Ofsted’s chief inspector Sir Michael Wilshaw has described the system for recruiting school leaders as “shambolic”.
Sir Michael, a former headteacher, has said schools should identify good teachers from the start of their careers and start preparing them for leadership roles.
Speaking at a pupil premium summit in London this week, Sir Michael said this was particularly important because there were “not enough” good school leaders.
“The way we appoint headteachers is shambolic at the moment,” he said. “It needs to be much more professional and we need to track people from basically the early years of the profession all the way through into headship, to be much more directive.”
He said the gap between the attainment of pupils from deprived backgrounds and that of other pupils would only be closed by “good schools led by good leaders who know what to do,” adding: “There are not enough of them.”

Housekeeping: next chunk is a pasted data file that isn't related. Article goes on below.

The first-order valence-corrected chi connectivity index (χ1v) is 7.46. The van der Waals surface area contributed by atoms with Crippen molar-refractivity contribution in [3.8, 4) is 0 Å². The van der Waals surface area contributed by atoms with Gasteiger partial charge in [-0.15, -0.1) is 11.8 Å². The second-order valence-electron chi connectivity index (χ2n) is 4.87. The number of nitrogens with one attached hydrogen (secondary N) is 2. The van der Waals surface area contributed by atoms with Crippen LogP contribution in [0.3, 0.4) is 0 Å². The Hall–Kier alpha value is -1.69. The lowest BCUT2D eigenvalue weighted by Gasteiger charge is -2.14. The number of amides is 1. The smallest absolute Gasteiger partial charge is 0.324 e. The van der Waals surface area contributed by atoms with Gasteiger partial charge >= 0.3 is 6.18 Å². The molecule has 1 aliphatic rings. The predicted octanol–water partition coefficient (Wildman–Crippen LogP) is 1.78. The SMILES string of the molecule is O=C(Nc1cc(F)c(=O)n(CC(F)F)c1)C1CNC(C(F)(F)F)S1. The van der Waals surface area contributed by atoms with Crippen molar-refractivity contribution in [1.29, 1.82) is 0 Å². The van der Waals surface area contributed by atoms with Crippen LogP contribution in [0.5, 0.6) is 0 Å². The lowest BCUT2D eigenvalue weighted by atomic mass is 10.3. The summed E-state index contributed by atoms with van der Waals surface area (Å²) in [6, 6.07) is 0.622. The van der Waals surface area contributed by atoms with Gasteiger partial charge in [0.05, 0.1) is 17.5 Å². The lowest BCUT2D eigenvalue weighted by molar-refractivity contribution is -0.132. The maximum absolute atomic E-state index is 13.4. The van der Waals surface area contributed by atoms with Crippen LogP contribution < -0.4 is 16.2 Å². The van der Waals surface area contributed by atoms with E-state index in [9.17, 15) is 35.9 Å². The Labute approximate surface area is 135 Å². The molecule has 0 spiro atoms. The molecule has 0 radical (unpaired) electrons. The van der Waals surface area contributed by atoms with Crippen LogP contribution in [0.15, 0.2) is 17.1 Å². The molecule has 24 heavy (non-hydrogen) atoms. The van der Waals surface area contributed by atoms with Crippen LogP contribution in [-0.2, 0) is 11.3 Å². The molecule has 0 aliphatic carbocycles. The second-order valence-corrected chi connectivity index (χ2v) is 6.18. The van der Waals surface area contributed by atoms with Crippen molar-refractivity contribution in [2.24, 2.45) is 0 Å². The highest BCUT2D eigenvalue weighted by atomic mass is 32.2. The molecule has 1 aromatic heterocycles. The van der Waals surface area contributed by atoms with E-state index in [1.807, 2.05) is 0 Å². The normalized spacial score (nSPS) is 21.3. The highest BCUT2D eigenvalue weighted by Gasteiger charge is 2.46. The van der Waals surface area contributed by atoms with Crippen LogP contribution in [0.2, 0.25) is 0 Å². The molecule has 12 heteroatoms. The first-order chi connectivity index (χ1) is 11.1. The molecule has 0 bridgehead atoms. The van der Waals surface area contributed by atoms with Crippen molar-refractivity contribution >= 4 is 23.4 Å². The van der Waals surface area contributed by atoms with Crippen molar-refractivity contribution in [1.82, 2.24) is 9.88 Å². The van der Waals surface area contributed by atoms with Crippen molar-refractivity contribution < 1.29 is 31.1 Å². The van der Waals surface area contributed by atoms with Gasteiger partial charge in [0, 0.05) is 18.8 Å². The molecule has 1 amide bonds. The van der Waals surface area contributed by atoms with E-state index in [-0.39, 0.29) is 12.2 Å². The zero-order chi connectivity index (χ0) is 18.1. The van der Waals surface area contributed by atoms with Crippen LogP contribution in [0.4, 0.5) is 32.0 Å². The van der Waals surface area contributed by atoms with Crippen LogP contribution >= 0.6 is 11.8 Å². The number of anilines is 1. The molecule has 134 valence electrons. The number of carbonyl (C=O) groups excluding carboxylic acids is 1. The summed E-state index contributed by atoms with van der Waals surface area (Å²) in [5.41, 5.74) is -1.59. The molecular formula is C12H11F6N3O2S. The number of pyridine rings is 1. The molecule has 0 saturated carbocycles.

Sir Michael repeated his call for a system of “national service for teachers” in which good teachers with two to three years of classroom experience would sign a contract with the government which would allow it to place them in a struggling school elsewhere in the country.
“The quid pro quo is, [the] incentives would have to be good, whatever they happen to be. And [the government would] undertake to professionally develop that teacher into leadership as soon as possible.”
Also at the conference, Sir Michael said school improvement was “not about using pupil premium money to employ additional staff and lots of teaching assistants, learning mentors and psychotherapists.”
He said: “It’s about employing good teachers who can teach across the ability range.”